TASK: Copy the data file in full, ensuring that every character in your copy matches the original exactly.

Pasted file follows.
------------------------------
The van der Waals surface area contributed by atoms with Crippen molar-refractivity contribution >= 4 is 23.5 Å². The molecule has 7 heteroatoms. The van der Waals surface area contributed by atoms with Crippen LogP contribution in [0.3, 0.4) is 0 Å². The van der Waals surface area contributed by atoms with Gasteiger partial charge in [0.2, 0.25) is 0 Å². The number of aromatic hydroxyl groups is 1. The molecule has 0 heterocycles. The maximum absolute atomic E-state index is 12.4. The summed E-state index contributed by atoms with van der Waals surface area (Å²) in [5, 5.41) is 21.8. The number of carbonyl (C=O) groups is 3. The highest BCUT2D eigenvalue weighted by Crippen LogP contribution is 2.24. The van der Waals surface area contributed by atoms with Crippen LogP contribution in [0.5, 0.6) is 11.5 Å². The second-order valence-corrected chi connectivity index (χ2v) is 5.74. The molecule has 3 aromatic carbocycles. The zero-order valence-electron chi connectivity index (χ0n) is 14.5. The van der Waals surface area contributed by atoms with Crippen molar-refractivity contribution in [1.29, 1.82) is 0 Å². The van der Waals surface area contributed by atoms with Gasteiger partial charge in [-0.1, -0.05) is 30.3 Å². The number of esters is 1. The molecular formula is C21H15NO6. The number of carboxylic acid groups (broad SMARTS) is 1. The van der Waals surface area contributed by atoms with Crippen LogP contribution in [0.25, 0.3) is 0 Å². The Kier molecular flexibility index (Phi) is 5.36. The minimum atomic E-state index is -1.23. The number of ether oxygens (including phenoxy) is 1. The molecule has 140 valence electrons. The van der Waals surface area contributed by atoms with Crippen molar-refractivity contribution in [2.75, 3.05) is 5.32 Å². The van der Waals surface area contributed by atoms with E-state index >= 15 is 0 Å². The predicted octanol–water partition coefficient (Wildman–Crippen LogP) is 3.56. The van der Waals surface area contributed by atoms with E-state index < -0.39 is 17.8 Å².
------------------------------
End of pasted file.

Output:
The van der Waals surface area contributed by atoms with Crippen molar-refractivity contribution >= 4 is 23.5 Å². The molecule has 7 heteroatoms. The van der Waals surface area contributed by atoms with Crippen LogP contribution in [0.3, 0.4) is 0 Å². The van der Waals surface area contributed by atoms with Gasteiger partial charge in [0.2, 0.25) is 0 Å². The number of aromatic hydroxyl groups is 1. The molecule has 0 heterocycles. The maximum absolute atomic E-state index is 12.4. The summed E-state index contributed by atoms with van der Waals surface area (Å²) in [5, 5.41) is 21.8. The number of carbonyl (C=O) groups is 3. The highest BCUT2D eigenvalue weighted by Crippen LogP contribution is 2.24. The van der Waals surface area contributed by atoms with Crippen LogP contribution in [0.5, 0.6) is 11.5 Å². The second-order valence-corrected chi connectivity index (χ2v) is 5.74. The molecule has 3 aromatic carbocycles. The zero-order valence-electron chi connectivity index (χ0n) is 14.5. The van der Waals surface area contributed by atoms with Crippen molar-refractivity contribution in [1.29, 1.82) is 0 Å². The van der Waals surface area contributed by atoms with Gasteiger partial charge in [-0.1, -0.05) is 30.3 Å². The number of esters is 1. The molecular formula is C21H15NO6. The number of carboxylic acid groups (broad SMARTS) is 1. The van der Waals surface area contributed by atoms with Crippen LogP contribution in [0.25, 0.3) is 0 Å². The Kier molecular flexibility index (Phi) is 5.36. The minimum atomic E-state index is -1.23. The number of ether oxygens (including phenoxy) is 1. The molecule has 140 valence electrons. The van der Waals surface area contributed by atoms with Crippen molar-refractivity contribution in [2.75, 3.05) is 5.32 Å². The van der Waals surface area contributed by atoms with E-state index >= 15 is 0 Å². The predicted octanol–water partition coefficient (Wildman–Crippen LogP) is 3.56. The van der Waals surface area contributed by atoms with E-state index < -0.39 is 17.8 Å².